Once it was the property of a count who furnished candles to the Vatican; once it was the strategic headquarters of Garibaldi’s last stand against the French; finally it was gifted to the American Academy in Rome by Clara Jessup Heyland in 1909. The Villa Aurelia is large, romantic, diverse, historic and a hop, skip and a jump from AAR. I was lucky enough to go on a garden tour with Alessandra Vinciguerra, Bass Superintendent of Gardens at the American Academy in Rome.
The entry gate to the Villa Aurelia.
“Rome was a poem pressed into service as a city.” Anatole Broyard
“If we could be reborn wherever we chose, how crowded Rome would be, populated by souls who had spent their previous lives longing to inhabit a villa on the Janiculum.” Francine Prose, American writer
This current incarnation of the approach to the Villa is by Alessandra Vinciguerra, Both an art historian and a horticulturist, Alessandra used plants on the approach to Villa which are Mediterranean. Lantana montevidensis (Lavender) and Rosmarinus officinalis ‘Prostratus’ (Rosemary) are favorites.
Like all Italian gardens, there are a number of fountains. Vinciguerra pointed that it was the custom to use discarded pots and other found objects in these kinds of garden walls/water features.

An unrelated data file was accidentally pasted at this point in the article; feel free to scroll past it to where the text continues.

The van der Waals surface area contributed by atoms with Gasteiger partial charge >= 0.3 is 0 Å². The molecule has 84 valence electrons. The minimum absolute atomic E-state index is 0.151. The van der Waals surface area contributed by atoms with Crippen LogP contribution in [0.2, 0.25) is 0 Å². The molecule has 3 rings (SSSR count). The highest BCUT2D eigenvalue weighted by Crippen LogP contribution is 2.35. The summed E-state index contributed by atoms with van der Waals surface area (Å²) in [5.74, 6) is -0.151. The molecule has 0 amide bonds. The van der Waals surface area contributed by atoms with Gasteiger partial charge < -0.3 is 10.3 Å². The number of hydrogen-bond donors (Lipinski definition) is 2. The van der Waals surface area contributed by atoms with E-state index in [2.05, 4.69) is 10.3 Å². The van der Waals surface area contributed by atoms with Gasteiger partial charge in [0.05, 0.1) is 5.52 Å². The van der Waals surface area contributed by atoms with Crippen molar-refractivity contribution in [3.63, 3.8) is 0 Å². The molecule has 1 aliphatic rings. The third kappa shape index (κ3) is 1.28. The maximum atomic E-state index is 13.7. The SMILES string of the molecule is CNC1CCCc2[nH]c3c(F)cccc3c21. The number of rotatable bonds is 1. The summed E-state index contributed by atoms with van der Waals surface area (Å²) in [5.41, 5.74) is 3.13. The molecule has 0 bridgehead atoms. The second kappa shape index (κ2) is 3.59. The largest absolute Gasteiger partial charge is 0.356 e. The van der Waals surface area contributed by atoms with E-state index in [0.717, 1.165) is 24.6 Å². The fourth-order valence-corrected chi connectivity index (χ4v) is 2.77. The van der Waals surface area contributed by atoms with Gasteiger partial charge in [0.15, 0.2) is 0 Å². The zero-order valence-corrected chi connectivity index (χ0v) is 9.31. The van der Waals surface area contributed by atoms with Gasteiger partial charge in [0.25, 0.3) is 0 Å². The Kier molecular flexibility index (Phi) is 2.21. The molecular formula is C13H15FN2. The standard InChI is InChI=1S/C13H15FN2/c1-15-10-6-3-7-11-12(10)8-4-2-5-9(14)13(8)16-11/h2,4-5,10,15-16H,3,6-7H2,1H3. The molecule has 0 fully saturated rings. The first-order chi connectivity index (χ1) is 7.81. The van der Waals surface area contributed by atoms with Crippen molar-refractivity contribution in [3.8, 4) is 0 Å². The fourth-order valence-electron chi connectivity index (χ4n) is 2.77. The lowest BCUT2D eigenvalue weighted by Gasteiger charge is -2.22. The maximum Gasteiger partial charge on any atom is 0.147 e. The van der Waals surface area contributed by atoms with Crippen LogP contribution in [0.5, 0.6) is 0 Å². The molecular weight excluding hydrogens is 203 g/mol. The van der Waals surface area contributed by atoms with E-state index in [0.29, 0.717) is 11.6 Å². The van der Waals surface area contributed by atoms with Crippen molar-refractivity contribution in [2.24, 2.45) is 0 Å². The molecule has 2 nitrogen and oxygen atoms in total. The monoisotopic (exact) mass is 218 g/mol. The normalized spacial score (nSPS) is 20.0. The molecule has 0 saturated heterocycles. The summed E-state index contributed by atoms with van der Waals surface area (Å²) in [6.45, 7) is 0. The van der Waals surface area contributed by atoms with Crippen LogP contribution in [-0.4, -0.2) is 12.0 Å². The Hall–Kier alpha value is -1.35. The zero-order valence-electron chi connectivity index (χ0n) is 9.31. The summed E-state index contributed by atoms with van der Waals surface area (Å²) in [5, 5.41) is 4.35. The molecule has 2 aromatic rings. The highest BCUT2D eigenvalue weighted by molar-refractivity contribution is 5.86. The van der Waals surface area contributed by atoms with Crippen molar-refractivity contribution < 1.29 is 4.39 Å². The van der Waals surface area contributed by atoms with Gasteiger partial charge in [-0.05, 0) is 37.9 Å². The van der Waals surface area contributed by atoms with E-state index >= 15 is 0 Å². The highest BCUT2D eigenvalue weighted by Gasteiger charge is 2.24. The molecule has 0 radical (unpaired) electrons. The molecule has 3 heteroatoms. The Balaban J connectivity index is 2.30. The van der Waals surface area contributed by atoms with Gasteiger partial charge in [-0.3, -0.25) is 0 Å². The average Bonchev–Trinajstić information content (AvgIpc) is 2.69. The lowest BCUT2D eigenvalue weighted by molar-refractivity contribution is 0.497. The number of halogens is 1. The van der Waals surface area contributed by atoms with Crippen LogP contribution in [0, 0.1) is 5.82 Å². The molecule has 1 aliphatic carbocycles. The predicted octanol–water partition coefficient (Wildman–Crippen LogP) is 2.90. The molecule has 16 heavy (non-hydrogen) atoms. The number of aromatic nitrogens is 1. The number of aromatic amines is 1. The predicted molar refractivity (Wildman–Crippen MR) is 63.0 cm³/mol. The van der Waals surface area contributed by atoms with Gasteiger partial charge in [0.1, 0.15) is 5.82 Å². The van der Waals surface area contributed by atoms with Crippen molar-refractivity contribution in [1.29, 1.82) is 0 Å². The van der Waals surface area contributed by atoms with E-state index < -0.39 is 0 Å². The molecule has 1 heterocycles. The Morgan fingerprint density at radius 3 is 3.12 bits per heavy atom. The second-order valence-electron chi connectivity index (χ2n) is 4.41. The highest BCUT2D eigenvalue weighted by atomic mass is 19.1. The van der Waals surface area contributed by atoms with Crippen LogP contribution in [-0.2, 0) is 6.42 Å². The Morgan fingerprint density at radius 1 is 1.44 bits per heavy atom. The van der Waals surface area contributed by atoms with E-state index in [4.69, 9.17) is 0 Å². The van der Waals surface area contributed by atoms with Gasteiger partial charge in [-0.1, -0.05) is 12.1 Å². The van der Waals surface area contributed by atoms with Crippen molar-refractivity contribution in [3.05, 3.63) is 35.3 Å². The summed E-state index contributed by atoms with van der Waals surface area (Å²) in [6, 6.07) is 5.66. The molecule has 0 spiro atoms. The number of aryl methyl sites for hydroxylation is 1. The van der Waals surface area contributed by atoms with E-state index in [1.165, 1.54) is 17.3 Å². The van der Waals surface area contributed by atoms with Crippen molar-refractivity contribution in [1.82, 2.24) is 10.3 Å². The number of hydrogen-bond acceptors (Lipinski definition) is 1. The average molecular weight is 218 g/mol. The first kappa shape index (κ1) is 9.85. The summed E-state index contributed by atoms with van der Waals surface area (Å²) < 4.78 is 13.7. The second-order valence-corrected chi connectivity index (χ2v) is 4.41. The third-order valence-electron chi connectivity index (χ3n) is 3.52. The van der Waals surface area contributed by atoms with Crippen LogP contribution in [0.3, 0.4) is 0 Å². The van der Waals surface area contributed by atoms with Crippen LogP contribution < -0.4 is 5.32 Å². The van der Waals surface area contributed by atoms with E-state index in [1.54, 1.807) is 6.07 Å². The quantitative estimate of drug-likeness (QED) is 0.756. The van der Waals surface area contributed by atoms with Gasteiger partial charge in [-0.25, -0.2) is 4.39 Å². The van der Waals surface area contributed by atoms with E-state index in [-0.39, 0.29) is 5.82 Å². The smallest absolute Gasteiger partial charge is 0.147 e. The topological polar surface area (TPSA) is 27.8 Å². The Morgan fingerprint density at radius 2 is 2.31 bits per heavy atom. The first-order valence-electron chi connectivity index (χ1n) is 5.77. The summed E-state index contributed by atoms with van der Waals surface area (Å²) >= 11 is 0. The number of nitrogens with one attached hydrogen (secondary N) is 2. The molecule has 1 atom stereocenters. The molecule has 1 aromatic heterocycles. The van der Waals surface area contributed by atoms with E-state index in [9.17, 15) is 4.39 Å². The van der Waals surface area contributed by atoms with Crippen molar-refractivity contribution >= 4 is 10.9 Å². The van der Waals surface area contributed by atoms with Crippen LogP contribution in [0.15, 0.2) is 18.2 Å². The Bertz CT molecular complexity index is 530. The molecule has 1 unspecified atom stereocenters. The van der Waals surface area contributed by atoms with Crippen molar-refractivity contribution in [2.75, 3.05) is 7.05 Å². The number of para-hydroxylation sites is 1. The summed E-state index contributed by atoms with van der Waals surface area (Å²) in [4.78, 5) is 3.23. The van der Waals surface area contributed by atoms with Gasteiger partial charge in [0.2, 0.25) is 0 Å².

The Villa Aurelia is an important source of revenue for the Academy. Rented out for parties, galas and weddings, the checkerboard site is often floored with plywood for events. The pots of lemons need to be moved. The Villa Aurelia does not have a ‘Limonaria’ (lemon greenhouse). The pots are moved to the backside of Villa, which is a kind of staging area for events, as well as gardening tools, etc. There is a wonderful row of Agave Americana var marginata.
Below the backside of the Villa in 1895.
Vinciguerra gave us a little bit of history of the Villa. 25 years ago, when she first became Superintendent of Gardens, the grounds of the Villa were littered with debris, concrete, tools and tents. It was her vision to “re-imagine” the Villa as an historic garden, formal in many respects, romantic to a fault and necessarily sustainable.
It’s not all green. There are flowering plants such as agapanthus, plumbago, salvias, roses, and South African daisies.
The oldest pine tree in Rome is at the Villa Aurelia.(pictured above).
The Villa Aurelia can be visited by any member of the Academy community. It is often used for Academy events, such as concerts and lectures.
Helen Barolini is the author of Their Other Side: Six American Women and the Lure of Italy. “I often sat there in the park (public park across the street from the American Academy, not the Villa Aurelia) when I was at the American Academy and I like particularly to think of another New England woman, Emily Dickinson, who though a homebody and not the adventurer that Fuller (Margaret Fuller) was, in her own way was still an intrepid traveler through poetry to her predecessor’s Italy. Both New England women had, each in her own way, reached Italy.”
Veni, Vidi, Amavi (I Came I Saw I Loved)